How do we draw the best out of people when so many of the rules and practices in life have changed? How in today’s new world can people reach their best at their best, given the speed of life and the torrent of information and obligation? Is there a coherent, evidence-based plan that every person can use to bring the best out of themselves or the people they manage? With the help of Dr. Shine, I offer a theory here of how to do just that. It includes 5 steps. I call it the Cycle of Excellence….
Shine: Brain Science, Practical Psychology, Ancient Wisdom and the Cycle of Excellence By Edward M. Hallowell, for ChangeThis.com
So you started your business and it’s humming along nicely, but now, you are not.
For whatever reason, you are not living the dream or making the money you had hoped to make, whether that be to make money online or offline.
Exploring options as to what to do requires more than just thinking about it. It takes a restructure of your business plan (even if you don’t actually have one) with a rollout execution time line. As Stephen Covey talks about “begin with the end in mind”, so too can this be done regardless of how old your business is.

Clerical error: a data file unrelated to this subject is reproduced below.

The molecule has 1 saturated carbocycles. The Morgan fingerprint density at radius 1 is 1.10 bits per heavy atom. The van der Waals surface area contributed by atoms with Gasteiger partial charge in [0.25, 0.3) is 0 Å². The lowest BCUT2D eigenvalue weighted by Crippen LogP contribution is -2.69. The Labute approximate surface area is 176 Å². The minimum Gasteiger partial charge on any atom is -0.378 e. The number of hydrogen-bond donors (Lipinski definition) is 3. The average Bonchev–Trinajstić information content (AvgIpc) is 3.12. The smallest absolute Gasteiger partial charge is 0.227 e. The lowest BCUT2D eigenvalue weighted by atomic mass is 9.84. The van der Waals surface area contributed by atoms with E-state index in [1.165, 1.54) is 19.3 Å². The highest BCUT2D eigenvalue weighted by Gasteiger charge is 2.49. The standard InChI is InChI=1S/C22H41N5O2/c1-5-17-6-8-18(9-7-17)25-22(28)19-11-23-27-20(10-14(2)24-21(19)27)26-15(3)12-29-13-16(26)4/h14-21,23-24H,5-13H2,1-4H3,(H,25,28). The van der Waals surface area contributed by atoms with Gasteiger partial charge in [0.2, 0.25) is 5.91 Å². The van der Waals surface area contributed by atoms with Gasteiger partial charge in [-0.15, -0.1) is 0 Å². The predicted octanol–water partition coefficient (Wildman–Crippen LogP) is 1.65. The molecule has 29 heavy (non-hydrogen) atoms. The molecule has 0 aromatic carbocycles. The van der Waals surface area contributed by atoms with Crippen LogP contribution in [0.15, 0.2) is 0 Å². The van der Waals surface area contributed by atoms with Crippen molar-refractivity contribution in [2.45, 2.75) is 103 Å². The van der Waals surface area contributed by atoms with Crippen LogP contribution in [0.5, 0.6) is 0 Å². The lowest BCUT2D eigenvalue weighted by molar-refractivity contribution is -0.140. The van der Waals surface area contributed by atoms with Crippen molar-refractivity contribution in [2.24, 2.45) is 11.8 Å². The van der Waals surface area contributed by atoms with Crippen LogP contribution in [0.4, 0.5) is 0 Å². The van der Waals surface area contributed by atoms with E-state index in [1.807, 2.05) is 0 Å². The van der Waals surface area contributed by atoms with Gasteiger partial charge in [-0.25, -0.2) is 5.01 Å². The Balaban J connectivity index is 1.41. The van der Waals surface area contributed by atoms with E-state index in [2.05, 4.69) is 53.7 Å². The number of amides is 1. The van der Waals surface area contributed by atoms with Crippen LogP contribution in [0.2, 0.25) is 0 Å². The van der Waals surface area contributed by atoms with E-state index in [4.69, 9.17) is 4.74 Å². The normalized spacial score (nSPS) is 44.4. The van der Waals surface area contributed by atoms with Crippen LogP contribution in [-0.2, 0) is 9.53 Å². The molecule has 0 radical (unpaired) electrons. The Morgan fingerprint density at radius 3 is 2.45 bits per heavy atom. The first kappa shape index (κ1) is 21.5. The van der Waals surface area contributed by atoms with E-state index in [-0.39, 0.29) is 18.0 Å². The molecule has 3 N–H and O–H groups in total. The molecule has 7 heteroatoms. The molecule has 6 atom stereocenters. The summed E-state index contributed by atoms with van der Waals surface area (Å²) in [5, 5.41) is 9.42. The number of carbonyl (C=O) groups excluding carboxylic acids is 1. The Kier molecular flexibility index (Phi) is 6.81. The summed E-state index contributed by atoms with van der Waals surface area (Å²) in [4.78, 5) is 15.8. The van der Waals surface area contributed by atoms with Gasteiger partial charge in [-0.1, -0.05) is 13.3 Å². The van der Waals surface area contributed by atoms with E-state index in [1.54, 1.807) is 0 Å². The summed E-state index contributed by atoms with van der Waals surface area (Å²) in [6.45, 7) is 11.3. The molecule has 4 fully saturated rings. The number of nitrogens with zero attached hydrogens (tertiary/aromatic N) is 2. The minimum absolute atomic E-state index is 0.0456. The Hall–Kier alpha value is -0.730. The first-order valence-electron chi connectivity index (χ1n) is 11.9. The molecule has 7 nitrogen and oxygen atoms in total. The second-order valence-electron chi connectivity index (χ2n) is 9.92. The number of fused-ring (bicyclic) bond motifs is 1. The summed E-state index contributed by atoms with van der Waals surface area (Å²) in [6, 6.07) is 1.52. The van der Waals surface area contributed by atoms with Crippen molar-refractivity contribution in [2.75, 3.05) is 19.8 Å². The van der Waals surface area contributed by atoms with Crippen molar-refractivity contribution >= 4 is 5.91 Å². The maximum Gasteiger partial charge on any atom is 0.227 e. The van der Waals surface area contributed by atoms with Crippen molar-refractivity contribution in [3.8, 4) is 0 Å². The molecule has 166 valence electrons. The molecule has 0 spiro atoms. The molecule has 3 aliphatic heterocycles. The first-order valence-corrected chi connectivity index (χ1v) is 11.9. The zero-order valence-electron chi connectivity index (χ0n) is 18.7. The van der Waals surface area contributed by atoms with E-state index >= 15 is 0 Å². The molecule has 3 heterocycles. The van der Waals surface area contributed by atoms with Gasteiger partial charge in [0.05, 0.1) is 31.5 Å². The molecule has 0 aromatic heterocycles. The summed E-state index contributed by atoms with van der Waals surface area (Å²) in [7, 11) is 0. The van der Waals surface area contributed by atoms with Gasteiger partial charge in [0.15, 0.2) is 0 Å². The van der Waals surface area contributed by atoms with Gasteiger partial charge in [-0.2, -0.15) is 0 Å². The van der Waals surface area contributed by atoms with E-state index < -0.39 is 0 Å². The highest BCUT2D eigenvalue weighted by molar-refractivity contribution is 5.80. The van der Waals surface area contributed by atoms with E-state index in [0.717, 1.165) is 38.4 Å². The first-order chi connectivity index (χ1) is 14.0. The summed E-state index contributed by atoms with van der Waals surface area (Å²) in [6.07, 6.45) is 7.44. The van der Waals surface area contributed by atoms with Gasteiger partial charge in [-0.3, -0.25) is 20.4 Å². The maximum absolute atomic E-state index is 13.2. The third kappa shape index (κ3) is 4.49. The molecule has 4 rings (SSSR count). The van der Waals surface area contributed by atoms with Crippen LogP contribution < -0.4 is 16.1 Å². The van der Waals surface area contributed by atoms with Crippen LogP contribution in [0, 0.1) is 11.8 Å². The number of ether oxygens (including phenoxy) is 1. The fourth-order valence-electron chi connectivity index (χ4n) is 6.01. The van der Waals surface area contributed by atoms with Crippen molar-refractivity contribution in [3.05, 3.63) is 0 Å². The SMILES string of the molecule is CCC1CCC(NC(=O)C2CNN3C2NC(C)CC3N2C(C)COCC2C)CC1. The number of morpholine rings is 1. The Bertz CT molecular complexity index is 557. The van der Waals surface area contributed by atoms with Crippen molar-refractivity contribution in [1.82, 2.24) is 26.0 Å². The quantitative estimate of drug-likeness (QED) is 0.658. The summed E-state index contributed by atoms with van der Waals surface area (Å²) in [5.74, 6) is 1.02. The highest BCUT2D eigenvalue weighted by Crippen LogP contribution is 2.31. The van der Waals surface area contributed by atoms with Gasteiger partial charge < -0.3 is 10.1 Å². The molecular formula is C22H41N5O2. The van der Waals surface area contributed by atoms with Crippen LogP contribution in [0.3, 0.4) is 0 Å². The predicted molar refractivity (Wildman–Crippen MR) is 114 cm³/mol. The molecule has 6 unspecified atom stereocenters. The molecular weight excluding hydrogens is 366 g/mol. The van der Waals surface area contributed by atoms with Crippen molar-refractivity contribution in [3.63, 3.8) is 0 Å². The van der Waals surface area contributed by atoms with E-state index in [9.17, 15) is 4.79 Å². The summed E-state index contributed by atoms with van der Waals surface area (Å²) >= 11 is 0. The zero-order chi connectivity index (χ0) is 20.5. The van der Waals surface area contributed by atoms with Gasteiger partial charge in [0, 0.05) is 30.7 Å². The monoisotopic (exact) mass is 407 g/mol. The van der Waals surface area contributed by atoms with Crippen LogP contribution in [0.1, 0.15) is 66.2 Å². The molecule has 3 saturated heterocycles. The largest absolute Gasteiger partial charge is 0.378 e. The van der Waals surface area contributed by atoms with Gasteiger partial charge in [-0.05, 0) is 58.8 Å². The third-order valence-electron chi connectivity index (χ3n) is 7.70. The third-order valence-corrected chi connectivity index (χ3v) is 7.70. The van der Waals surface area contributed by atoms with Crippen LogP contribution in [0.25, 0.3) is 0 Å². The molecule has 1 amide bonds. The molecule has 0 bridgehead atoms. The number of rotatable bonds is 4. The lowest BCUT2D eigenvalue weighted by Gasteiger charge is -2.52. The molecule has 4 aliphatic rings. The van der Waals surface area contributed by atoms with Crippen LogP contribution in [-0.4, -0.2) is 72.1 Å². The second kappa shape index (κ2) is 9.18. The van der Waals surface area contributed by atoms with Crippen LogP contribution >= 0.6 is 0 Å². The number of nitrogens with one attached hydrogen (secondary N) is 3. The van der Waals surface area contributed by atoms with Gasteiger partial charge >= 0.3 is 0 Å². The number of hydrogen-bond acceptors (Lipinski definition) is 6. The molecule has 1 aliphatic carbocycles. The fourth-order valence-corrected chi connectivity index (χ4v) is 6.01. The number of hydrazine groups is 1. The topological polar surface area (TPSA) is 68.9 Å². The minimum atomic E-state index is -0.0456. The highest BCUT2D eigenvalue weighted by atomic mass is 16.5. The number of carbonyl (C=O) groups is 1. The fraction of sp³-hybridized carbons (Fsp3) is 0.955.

It all starts with making the decision…
As featured @rubyconnection…
What does that mean exactly? No doubt when starting out, you will have heard how you should “start with the end in mind”? Coming from experience, it’s really hard to do that without knowing what the “end” can look like.
Having said that though, there are a couple of easy steps to consider from TODAY that will get you in the right frame of mind…read on
My very first post on Ruby Connection…woo hoo!
Two in five employers in Australia fail to use succession planning strategies, an industry survey has revealed, reports HRLeader.
The 2011 XpertHR survey looked into succession planning practices throughout Australia, with almost half of respondents stating that they had not undertaken such strategies to help aid internal recruitment processes.
While 23 per cent of organisations use a formal process to implement succession planning, a further third of respondents said that they used an ‘informal’ approach, with the remaining participants completely refraining from implementing processes.
Questioning almost 150 employers, the survey found that the main reasons behind the failure to use succession planning were:
- it was not a business priority;
- their organisation lacked the resources or HR expertise needed to run the process;
- staff turnover was low and
- the size or nature of the workforce made it irrelevant.
That wouldn’t be you by any chance now would it?